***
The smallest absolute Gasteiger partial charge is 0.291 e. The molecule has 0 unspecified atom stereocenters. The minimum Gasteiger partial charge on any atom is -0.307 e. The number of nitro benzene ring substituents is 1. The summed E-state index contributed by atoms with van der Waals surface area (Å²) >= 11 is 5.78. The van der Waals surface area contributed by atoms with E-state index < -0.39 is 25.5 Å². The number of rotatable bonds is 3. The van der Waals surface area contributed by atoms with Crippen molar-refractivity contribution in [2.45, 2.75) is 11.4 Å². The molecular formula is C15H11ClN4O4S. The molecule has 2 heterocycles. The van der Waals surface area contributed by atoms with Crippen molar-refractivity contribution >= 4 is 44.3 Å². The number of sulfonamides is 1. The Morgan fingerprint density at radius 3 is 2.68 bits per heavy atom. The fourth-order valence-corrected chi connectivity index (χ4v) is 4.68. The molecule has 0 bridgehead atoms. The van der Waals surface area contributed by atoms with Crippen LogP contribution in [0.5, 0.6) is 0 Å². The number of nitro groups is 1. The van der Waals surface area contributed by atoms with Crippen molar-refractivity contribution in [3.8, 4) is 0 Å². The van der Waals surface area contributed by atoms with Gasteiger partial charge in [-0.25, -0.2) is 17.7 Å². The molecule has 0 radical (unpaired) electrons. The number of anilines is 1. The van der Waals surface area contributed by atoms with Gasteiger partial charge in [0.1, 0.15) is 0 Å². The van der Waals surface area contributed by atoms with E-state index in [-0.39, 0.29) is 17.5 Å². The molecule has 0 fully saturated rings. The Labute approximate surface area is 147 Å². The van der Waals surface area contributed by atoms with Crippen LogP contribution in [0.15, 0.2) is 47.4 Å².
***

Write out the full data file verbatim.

The smallest absolute Gasteiger partial charge is 0.291 e. The molecule has 0 unspecified atom stereocenters. The minimum Gasteiger partial charge on any atom is -0.307 e. The number of nitro benzene ring substituents is 1. The summed E-state index contributed by atoms with van der Waals surface area (Å²) >= 11 is 5.78. The van der Waals surface area contributed by atoms with E-state index < -0.39 is 25.5 Å². The number of rotatable bonds is 3. The van der Waals surface area contributed by atoms with Crippen molar-refractivity contribution in [2.45, 2.75) is 11.4 Å². The molecular formula is C15H11ClN4O4S. The molecule has 2 heterocycles. The van der Waals surface area contributed by atoms with Crippen molar-refractivity contribution >= 4 is 44.3 Å². The number of sulfonamides is 1. The Morgan fingerprint density at radius 3 is 2.68 bits per heavy atom. The fourth-order valence-corrected chi connectivity index (χ4v) is 4.68. The molecule has 0 bridgehead atoms. The van der Waals surface area contributed by atoms with Crippen LogP contribution in [0.5, 0.6) is 0 Å². The number of nitro groups is 1. The van der Waals surface area contributed by atoms with Crippen molar-refractivity contribution in [3.8, 4) is 0 Å². The van der Waals surface area contributed by atoms with Gasteiger partial charge in [-0.25, -0.2) is 17.7 Å². The molecule has 0 radical (unpaired) electrons. The number of anilines is 1. The van der Waals surface area contributed by atoms with Gasteiger partial charge in [0.1, 0.15) is 0 Å². The van der Waals surface area contributed by atoms with E-state index in [-0.39, 0.29) is 17.5 Å². The molecule has 0 fully saturated rings. The Labute approximate surface area is 147 Å². The van der Waals surface area contributed by atoms with Crippen LogP contribution in [0.15, 0.2) is 47.4 Å².